Wide-leg jeans with a fluid drape added a youthful feeling to Chloe’s collection, which had a crafter’s look and feel with lace insets, soft floral prints and badges and jewelry that felt collected rather than curated. Front seams added a weighty, utilitarian mood to the jeans and kept them from veering into loungewear territory.
Dior brought an elegant look to denim with a focus on soft wrap jackets and flowing trousers. The loungewear-inspired silhouettes featured monochromatic tie-dye, trapunto edging and prints based on archival scarf print motifs. The indigo pieces were complementary to the collection’s line of classic white shirts, which Dior artistic director Maria Grazia Chiuri made tunic length and men’s inspired with bib detailing and sharp-looking cuffs.
Like Dior, Lutz Huelle revisited white button-down shirts, updating the staple with shoulder pads. While pajama dressing and elasticated waists made their way into Huelle’s collection aptly named “Le Pyjama Rose,” the designer continued to experiment with denim. The collection included deconstructed jean jackets, but the pieces that felt the newest were tiered midi skirts made with three types of denim. (Designer Calvin Luo also presented denim culottes with a multi-color, three-layered hem.)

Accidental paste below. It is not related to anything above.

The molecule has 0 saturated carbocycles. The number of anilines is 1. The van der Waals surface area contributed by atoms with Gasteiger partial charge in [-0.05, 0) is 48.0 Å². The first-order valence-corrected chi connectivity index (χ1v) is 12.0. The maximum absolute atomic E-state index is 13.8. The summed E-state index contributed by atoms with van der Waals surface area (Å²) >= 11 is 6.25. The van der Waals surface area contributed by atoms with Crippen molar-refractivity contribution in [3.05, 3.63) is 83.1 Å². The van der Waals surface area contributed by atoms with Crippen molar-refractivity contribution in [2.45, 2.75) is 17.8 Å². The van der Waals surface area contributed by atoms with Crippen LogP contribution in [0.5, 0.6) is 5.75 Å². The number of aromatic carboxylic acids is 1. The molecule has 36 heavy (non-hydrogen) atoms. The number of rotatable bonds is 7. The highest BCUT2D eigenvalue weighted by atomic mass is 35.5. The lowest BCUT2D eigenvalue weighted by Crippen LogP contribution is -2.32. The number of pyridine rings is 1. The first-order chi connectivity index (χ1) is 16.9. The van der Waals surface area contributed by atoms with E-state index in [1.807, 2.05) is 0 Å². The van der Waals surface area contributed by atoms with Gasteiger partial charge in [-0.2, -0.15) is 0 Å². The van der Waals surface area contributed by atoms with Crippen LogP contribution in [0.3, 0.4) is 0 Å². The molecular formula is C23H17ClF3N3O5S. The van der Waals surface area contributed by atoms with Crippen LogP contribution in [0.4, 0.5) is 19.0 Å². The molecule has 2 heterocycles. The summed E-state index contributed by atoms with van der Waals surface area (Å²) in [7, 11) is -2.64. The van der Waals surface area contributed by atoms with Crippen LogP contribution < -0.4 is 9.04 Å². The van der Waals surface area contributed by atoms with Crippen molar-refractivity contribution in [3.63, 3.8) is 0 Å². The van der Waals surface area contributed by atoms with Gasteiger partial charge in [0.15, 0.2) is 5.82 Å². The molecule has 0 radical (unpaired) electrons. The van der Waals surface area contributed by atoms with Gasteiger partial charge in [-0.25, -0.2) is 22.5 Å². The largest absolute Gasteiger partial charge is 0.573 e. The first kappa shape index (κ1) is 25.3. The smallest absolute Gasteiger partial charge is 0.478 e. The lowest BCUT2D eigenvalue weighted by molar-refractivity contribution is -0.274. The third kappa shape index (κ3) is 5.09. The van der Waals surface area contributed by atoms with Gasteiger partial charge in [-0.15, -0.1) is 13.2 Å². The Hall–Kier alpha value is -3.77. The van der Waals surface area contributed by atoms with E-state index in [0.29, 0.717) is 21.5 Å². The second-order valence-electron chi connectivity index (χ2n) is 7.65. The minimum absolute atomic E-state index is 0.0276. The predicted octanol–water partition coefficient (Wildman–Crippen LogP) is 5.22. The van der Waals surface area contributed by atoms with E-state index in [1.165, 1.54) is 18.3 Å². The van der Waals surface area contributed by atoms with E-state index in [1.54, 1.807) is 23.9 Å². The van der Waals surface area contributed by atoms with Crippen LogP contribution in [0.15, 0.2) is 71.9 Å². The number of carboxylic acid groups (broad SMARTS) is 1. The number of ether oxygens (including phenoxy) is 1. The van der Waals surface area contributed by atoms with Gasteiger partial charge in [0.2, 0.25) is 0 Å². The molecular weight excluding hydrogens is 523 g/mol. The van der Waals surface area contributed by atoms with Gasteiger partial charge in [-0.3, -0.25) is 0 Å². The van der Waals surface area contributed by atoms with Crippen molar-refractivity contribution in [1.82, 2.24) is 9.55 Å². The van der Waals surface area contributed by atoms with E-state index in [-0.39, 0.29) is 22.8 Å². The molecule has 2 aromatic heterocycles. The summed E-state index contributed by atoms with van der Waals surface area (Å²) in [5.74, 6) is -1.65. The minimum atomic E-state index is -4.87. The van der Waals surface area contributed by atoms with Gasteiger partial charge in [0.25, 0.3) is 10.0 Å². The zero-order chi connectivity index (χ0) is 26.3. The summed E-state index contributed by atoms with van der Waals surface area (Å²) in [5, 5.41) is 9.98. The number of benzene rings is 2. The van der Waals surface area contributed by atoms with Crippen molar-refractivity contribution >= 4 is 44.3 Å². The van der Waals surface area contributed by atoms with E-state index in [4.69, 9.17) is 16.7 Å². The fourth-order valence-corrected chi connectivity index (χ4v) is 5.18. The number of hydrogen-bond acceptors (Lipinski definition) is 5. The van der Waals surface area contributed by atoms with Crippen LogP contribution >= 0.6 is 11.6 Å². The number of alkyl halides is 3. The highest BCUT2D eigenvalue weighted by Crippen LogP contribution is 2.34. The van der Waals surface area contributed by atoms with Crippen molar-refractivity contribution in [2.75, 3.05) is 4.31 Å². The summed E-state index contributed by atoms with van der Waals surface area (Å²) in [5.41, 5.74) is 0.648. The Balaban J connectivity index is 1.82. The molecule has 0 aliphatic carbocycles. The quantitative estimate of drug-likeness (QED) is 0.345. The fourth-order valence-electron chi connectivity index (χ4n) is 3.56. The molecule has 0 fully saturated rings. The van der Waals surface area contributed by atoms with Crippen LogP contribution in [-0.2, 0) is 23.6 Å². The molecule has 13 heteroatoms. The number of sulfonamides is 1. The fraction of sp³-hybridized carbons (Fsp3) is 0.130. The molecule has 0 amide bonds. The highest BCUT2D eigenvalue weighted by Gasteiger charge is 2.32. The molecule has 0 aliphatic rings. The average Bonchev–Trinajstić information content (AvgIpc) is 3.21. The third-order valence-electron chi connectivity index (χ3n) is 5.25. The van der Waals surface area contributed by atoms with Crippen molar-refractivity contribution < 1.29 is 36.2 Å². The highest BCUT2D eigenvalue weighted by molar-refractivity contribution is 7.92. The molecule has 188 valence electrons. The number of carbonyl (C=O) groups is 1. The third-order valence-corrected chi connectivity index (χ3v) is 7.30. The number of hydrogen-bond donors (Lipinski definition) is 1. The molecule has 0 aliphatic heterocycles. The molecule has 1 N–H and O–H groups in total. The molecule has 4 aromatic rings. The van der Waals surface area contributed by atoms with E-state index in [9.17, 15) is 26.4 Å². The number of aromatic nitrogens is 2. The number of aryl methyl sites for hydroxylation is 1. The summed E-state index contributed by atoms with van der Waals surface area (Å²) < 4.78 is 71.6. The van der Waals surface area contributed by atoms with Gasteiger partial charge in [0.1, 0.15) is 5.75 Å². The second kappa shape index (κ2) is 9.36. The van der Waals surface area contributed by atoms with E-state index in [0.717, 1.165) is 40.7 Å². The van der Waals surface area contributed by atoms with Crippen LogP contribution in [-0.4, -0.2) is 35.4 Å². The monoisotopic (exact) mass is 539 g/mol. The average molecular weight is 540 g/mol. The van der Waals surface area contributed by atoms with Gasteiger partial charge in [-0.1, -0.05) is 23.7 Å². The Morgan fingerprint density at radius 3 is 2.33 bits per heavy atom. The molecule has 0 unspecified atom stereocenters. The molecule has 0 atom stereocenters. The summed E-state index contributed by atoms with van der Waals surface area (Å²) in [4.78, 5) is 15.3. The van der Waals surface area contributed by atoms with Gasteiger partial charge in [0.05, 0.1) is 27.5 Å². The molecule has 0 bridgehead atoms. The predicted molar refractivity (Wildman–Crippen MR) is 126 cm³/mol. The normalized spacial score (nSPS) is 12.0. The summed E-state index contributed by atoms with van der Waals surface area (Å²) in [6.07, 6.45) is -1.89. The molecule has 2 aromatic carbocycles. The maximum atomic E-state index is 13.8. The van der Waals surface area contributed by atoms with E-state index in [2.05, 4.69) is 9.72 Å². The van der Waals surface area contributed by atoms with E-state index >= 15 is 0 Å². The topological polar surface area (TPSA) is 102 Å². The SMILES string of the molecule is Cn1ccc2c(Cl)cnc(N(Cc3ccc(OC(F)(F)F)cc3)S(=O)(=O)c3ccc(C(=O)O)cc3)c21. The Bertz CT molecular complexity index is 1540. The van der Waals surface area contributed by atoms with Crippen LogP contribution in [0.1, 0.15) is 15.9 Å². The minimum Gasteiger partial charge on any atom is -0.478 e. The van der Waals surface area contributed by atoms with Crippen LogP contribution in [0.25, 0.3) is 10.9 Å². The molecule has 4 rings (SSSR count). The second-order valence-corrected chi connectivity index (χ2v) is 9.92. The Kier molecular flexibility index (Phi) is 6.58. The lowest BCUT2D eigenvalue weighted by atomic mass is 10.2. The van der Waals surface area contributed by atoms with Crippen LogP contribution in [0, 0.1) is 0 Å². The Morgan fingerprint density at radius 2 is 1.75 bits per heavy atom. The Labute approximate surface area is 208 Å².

Trench coats have been a playground for designers—including Huelle—to deconstruct and update with denim for several seasons. The most famous trench of them all, however, finally got a denim facelift. In a show staged in a forest, Burberry creative director Riccardo Tisci presented the brand’s iconic Gabardine trench with a Trucker jacket bodice. The coat was among the most wearable denim pieces in the blue-hued collection, which also featured denim boots inspired by waders.